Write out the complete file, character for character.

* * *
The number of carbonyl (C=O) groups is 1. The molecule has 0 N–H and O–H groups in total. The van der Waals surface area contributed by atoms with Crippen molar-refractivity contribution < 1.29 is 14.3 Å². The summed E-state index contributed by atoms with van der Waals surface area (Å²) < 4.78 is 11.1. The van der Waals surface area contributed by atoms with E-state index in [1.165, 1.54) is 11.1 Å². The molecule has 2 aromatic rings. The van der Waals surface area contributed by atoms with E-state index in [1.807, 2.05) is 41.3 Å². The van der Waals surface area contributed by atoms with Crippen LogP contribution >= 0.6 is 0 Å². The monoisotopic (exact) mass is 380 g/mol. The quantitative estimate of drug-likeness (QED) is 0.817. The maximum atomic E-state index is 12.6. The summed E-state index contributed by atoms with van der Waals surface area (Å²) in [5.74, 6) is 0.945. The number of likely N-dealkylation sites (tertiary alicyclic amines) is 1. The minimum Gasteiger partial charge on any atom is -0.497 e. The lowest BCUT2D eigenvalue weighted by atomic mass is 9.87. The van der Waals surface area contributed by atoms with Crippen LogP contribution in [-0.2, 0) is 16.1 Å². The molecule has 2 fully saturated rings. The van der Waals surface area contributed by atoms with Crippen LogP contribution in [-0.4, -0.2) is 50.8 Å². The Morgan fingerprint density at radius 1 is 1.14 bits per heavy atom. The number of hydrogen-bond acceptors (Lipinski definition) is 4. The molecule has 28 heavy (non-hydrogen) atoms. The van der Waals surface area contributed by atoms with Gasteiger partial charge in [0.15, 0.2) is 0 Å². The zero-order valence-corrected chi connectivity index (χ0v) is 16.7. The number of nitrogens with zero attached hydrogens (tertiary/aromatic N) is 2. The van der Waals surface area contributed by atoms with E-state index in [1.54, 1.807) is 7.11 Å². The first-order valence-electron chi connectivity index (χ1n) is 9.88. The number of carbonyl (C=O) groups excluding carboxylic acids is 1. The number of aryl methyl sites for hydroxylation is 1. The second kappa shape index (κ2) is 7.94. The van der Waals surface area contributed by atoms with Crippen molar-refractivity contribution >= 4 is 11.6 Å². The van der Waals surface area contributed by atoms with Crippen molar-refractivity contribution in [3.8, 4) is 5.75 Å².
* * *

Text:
The number of carbonyl (C=O) groups is 1. The molecule has 0 N–H and O–H groups in total. The van der Waals surface area contributed by atoms with Crippen molar-refractivity contribution < 1.29 is 14.3 Å². The summed E-state index contributed by atoms with van der Waals surface area (Å²) < 4.78 is 11.1. The van der Waals surface area contributed by atoms with E-state index in [1.165, 1.54) is 11.1 Å². The molecule has 2 aromatic rings. The van der Waals surface area contributed by atoms with E-state index in [1.807, 2.05) is 41.3 Å². The van der Waals surface area contributed by atoms with Crippen LogP contribution >= 0.6 is 0 Å². The monoisotopic (exact) mass is 380 g/mol. The quantitative estimate of drug-likeness (QED) is 0.817. The maximum atomic E-state index is 12.6. The summed E-state index contributed by atoms with van der Waals surface area (Å²) in [5.74, 6) is 0.945. The number of likely N-dealkylation sites (tertiary alicyclic amines) is 1. The minimum Gasteiger partial charge on any atom is -0.497 e. The lowest BCUT2D eigenvalue weighted by atomic mass is 9.87. The van der Waals surface area contributed by atoms with Crippen LogP contribution in [-0.2, 0) is 16.1 Å². The molecule has 2 fully saturated rings. The van der Waals surface area contributed by atoms with Crippen LogP contribution in [-0.4, -0.2) is 50.8 Å². The Morgan fingerprint density at radius 1 is 1.14 bits per heavy atom. The number of hydrogen-bond acceptors (Lipinski definition) is 4. The molecule has 28 heavy (non-hydrogen) atoms. The van der Waals surface area contributed by atoms with Gasteiger partial charge in [0.15, 0.2) is 0 Å². The zero-order valence-corrected chi connectivity index (χ0v) is 16.7. The number of nitrogens with zero attached hydrogens (tertiary/aromatic N) is 2. The van der Waals surface area contributed by atoms with E-state index in [1.54, 1.807) is 7.11 Å². The first-order valence-electron chi connectivity index (χ1n) is 9.88. The number of carbonyl (C=O) groups excluding carboxylic acids is 1. The number of aryl methyl sites for hydroxylation is 1. The second kappa shape index (κ2) is 7.94. The van der Waals surface area contributed by atoms with Crippen molar-refractivity contribution >= 4 is 11.6 Å². The van der Waals surface area contributed by atoms with Crippen molar-refractivity contribution in [3.8, 4) is 5.75 Å².